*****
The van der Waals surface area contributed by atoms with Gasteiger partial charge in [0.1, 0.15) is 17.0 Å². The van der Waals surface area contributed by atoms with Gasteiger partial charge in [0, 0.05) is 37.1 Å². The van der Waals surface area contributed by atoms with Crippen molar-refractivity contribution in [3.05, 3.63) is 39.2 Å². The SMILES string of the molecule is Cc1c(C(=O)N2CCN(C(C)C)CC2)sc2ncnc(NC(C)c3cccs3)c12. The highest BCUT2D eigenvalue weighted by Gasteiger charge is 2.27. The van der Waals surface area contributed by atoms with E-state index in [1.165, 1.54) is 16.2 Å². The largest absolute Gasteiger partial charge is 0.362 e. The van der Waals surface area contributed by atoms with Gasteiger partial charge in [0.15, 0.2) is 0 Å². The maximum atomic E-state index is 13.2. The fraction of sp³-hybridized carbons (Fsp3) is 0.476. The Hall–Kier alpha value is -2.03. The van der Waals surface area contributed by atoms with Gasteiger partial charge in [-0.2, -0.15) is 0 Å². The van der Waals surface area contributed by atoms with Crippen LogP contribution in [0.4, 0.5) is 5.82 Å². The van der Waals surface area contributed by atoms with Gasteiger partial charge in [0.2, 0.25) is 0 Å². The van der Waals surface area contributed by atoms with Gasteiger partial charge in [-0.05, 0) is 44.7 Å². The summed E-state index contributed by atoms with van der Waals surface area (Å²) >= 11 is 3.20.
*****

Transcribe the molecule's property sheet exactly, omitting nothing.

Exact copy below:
The van der Waals surface area contributed by atoms with Gasteiger partial charge in [0.1, 0.15) is 17.0 Å². The van der Waals surface area contributed by atoms with Gasteiger partial charge in [0, 0.05) is 37.1 Å². The van der Waals surface area contributed by atoms with Crippen molar-refractivity contribution in [3.05, 3.63) is 39.2 Å². The SMILES string of the molecule is Cc1c(C(=O)N2CCN(C(C)C)CC2)sc2ncnc(NC(C)c3cccs3)c12. The highest BCUT2D eigenvalue weighted by Gasteiger charge is 2.27. The van der Waals surface area contributed by atoms with E-state index in [1.165, 1.54) is 16.2 Å². The largest absolute Gasteiger partial charge is 0.362 e. The van der Waals surface area contributed by atoms with Gasteiger partial charge in [0.15, 0.2) is 0 Å². The maximum atomic E-state index is 13.2. The fraction of sp³-hybridized carbons (Fsp3) is 0.476. The Hall–Kier alpha value is -2.03. The van der Waals surface area contributed by atoms with Gasteiger partial charge in [-0.2, -0.15) is 0 Å². The van der Waals surface area contributed by atoms with Crippen LogP contribution in [0.4, 0.5) is 5.82 Å². The van der Waals surface area contributed by atoms with Gasteiger partial charge in [0.2, 0.25) is 0 Å². The van der Waals surface area contributed by atoms with Gasteiger partial charge in [-0.05, 0) is 44.7 Å². The summed E-state index contributed by atoms with van der Waals surface area (Å²) >= 11 is 3.20.